JB + JC + FB + GE3D = A Better Mousetrap for Teaching Julius Caesar

“So, your teaching Julius Caesar and that means you’re in Rome. What do you eat in Rome — Italian Ice, right?”

Jen Brinson in AM Class

So Jennifer Brinson began her Google Earth Tour with 8 varieties of Italian Ice for my tenth grade students who are currently working on putting the characters from the play on their Fakebooks. So let’s begin with the Fakebook project.

PM Class avidly participating

I live to see an email in my inbox from Brinson because I know it likely has another great idea for Project-Based Learning. The template replicates Facebook but is actually a PowerPoint with total flexibility for editing. As we are using it, this project is an exemplar for characterization and point of view, as our Assistant Principal and former English teacher Bill Dovico noted as he viewed student work in progress. You could, however, use this template for any academic discipline and diverse content objectives. What I love most about this project is the level of my students’ engagement and the depth of their research and learning (for more engagement strategies, see Brinson’s Prezi).

Here’s the original template from Brinson via the CFF Coaches Listserv; to use the template, your students replace JF Kennedy information to reflect your project design.
Facebook Sample Page – JFK (from Jen Brinson via CFF Listserv)

Two student samples of Act 1 follow. As we build this project, each Act will add an additional requirement. For example, in Act II, characters will have to deliver status updates in iambic pentameter.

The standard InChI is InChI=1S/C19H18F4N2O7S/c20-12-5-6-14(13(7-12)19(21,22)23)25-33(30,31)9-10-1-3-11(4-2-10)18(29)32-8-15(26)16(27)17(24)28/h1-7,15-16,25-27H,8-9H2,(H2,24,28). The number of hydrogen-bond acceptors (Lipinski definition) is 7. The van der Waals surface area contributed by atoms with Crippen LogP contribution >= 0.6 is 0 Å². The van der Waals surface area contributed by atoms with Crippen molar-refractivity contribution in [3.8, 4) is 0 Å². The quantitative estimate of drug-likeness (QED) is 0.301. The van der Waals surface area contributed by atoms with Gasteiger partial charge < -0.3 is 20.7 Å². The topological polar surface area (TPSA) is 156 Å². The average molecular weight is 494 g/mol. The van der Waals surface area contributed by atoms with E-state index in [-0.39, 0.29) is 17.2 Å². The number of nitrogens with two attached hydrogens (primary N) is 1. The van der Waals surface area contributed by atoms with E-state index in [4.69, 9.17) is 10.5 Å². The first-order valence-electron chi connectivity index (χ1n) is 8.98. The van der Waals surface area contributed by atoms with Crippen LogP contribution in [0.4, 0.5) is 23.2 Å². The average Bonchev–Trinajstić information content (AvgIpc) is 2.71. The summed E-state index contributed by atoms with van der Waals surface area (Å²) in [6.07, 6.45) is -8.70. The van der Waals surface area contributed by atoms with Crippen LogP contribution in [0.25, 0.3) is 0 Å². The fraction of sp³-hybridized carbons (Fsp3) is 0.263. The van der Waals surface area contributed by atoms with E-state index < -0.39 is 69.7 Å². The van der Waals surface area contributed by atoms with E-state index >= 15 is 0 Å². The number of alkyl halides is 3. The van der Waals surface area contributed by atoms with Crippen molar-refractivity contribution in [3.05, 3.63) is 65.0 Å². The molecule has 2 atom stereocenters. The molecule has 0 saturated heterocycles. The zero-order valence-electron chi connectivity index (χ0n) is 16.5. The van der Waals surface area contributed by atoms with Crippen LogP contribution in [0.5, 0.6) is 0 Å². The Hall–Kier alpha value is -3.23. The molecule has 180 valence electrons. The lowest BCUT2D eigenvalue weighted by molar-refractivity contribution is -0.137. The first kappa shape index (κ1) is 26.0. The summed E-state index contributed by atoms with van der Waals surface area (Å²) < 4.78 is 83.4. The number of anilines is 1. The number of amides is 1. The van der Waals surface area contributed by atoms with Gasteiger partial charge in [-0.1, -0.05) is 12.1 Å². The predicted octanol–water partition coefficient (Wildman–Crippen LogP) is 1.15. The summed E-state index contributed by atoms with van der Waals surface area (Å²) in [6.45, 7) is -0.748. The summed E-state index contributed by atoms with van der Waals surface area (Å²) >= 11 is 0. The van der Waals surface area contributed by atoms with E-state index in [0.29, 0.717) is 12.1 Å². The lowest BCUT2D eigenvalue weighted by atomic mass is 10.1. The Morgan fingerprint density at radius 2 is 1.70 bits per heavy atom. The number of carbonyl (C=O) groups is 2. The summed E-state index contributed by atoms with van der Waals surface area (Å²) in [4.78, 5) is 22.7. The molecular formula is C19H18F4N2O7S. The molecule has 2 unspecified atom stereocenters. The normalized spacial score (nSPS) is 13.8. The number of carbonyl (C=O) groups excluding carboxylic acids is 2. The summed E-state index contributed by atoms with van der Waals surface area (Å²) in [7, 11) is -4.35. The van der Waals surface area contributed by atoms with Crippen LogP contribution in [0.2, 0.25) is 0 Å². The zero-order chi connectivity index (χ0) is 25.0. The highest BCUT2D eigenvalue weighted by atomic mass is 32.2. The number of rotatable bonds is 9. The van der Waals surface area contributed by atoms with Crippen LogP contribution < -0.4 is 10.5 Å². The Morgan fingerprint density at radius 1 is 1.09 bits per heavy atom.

First Example from Brandon L.

Second Example from Abby S.

Brinson created a generic Fakebook Rubric and it worked perfectly for my objectives, so I merely added the project synthesis (in red) and point values for ease of student reference. Based on student feedback, we are using Fakebook for the entire play but assessing each act separately. As we add a new component to each Act, the rubric’s flexibility allows for a new objective.

Jennifer Brinson’s Fakebook Rubric

Troy Miller, SHS ’07 returns for PM visit

Part of the Fakebook template was creating a profile. To help students accomplish this task with authenticity beyond their research, Brinson created a Google Earth 3-D virtual field trip to Ancient Rome. The goal was to give students a window into the world their characters inhabited, to let them walk virtually through the same streets, to see Google’s re-creations of ancient structures. A former Social Studies teacher before accepting her position as Salisbury High School’s Instructional Coach for the past 2 years, Brinson’s depth of knowledge and first-hand travel experience enriched the commentary of the sites we visited. For those who have not traveled to Italy, GE includes a short synopsis of the site visited.

The trip began at our high school, and then we flew over the ocean to Ancient Rome. Brinson’s Field Trip of Julius Caesar’s Rome is followed by a list of the places we toured.

  1. Colosseum of Rome
  2. The Pantheon
  3. Roman Forum
  4. Arch of Septimus Severus
  5. Capitoline Hill  
  6. Piazza Navono
  7. Palatine Hill
  8. Roman Baths of Diocletian
  9. Baths of Caracalla
  10. Trajan’s Market
  11. Via Appia Antica
  12. Ostia Antica
  13. Piazza di Spagna
  14. Arch of Titus
  15. Piazza del Popolo
  16. Campidoglio
  17. Mausoleum of Augustus
  18. Appian Way
  19. Spanish Steps
  20. (Hadrian’s Wall–Great Britain wall/fortification; not in Italy–my error)
For more Google Tools, see Brinson’s wiki.

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